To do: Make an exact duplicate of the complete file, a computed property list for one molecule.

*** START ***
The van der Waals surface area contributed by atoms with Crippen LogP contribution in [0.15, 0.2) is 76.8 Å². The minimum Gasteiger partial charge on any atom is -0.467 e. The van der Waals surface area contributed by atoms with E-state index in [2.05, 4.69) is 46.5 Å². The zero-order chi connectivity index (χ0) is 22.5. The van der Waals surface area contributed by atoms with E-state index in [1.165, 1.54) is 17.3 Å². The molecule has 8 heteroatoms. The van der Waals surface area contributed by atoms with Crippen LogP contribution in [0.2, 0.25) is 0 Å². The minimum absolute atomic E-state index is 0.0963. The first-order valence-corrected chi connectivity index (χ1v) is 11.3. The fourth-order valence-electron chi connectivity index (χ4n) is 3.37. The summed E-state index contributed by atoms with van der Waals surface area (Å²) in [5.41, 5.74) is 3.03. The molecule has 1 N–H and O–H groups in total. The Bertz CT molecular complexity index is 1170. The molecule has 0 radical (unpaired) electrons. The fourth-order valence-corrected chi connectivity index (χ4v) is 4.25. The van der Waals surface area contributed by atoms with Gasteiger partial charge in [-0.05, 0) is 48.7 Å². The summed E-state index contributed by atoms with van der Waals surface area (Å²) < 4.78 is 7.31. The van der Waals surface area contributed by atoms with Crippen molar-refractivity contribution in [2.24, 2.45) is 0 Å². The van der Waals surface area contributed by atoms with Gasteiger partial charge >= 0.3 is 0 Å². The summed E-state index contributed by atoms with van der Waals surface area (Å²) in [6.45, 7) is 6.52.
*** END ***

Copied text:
The van der Waals surface area contributed by atoms with Crippen LogP contribution in [0.15, 0.2) is 76.8 Å². The minimum Gasteiger partial charge on any atom is -0.467 e. The van der Waals surface area contributed by atoms with E-state index in [2.05, 4.69) is 46.5 Å². The zero-order chi connectivity index (χ0) is 22.5. The van der Waals surface area contributed by atoms with E-state index in [1.165, 1.54) is 17.3 Å². The molecule has 8 heteroatoms. The van der Waals surface area contributed by atoms with Crippen LogP contribution in [0.2, 0.25) is 0 Å². The minimum absolute atomic E-state index is 0.0963. The first-order valence-corrected chi connectivity index (χ1v) is 11.3. The fourth-order valence-electron chi connectivity index (χ4n) is 3.37. The summed E-state index contributed by atoms with van der Waals surface area (Å²) in [5.41, 5.74) is 3.03. The molecule has 1 N–H and O–H groups in total. The Bertz CT molecular complexity index is 1170. The molecule has 0 radical (unpaired) electrons. The fourth-order valence-corrected chi connectivity index (χ4v) is 4.25. The van der Waals surface area contributed by atoms with Gasteiger partial charge in [-0.05, 0) is 48.7 Å². The summed E-state index contributed by atoms with van der Waals surface area (Å²) < 4.78 is 7.31. The van der Waals surface area contributed by atoms with Crippen molar-refractivity contribution in [2.24, 2.45) is 0 Å². The van der Waals surface area contributed by atoms with Gasteiger partial charge >= 0.3 is 0 Å². The summed E-state index contributed by atoms with van der Waals surface area (Å²) in [6.45, 7) is 6.52.